Verse 6 refers to the other side of pastoral care; not the care of the pastor for the Church, but the care of the Church for the pastor. The pastor visits and prays and teaches and studies; the congregation "communicates unto him... all good things." Love, respect, reception of his teaching and council, and financial support, are ways we communicate to him all good things.
Finally, we are to continually sow to the Spirit. It is to be the habitual work of our lives, even when we think we do not see any fruit of our labours. We are not to allow discouragement to dissuade us. We are not to give up because things are not going the way we think they should, or the way we would like. We will not grow weary in well doing, especially in our service to our fellow believers, for we know we will reap in God's own time (9).
The heart of this passage is Galatians 6:14. If it were possible to earn Heaven by our own efforts it would be the same as earning fellowship with God, and that would be making ourselves His equal. We would be able to "boast" of our achievement and our status. But no mere ritual can accomplish this. Not even circumcision can atone for sins or change the sinful inclination of our hearts. Only God can make us acceptable to Him, and He has done so through the cross of Christ. So Paul will not boast of his own efforts, though they surely outshine those of the Galatians. He will boast of Christ, the Saviour, who by His own suffering and death accomplished what Paul could never accomplish for himself, eternal peace with God.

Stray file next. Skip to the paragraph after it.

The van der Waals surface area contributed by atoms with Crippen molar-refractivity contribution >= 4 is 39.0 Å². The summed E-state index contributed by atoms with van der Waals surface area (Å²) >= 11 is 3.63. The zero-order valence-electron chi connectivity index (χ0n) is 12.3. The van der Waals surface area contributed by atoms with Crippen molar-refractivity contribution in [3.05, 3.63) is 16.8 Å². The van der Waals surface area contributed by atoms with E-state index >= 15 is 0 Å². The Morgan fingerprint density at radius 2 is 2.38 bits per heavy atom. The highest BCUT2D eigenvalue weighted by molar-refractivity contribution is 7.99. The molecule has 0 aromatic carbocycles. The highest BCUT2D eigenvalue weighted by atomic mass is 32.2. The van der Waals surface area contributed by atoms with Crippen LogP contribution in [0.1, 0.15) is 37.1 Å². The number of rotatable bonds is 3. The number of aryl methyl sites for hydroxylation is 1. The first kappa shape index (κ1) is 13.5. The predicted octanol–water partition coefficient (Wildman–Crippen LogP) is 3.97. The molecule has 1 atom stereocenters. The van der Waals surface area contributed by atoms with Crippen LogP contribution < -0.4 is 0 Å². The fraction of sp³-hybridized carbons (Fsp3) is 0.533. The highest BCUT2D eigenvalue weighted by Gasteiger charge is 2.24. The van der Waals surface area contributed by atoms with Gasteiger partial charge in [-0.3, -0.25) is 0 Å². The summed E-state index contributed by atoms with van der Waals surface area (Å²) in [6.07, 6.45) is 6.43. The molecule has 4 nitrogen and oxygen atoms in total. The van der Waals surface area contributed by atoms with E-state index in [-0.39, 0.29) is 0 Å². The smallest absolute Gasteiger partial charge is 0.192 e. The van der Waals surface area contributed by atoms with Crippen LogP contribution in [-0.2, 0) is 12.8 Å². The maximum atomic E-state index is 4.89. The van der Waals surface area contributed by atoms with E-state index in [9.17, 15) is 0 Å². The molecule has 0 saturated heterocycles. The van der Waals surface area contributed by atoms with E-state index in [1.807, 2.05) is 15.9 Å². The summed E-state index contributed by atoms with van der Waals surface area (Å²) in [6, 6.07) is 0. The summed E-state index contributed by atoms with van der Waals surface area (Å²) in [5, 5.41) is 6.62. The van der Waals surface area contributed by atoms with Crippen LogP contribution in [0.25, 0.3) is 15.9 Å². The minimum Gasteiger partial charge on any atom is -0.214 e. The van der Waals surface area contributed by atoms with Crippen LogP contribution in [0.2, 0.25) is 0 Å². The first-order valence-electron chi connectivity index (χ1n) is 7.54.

Grace, not works, has been the theme of Galatians. Thus Paul closes with the very appropriate words, "the grace of our Lord Jesus Christ be with your spirit. Amen."
2 Kin. 16, Acts 25
2 Kin. 17:1-23 , Ephesians 1
The book of Ephesians was written by the Apostle Paul while he was under house arrest in Rome (Eph. 3:1). It was written to the church of Ephesus, in what is now modern Turkey. In Paul’s time, the area was known as Asia, or Asia Minor, and Ephesus was its most influential city.
Paul wrote the letter to encourage the Ephesians to stand firm in the faith. False teachers have come to the congregations, contradicting the message of the Apostles, and leading people astray from Christ. The most dangerous false teachers are those disguised as Christians, and there are two primary groups of them in Ephesus. First are the Judaisers, who teach that Christians must become Jews. Second are people, who will become known as gnostics. They blend Greek and Roman religions with Judaism and Christianity, emphasising emotional experiences as proof of the presence and work of the Holy Spirit.
Paul begins by identifying himself (1). His salutation serves a dual purpose. First, it identifies Paul as its author. Second, it identifies Paul as a true Apostle. Unlike the false teachers in Ephesus, Paul is an Apostle of Jesus Christ. He received his call and the Gospel from Christ, not by assuming it for himself, as the false apostles and teachers have done. He is an Apostle by the will of God, not the will of men.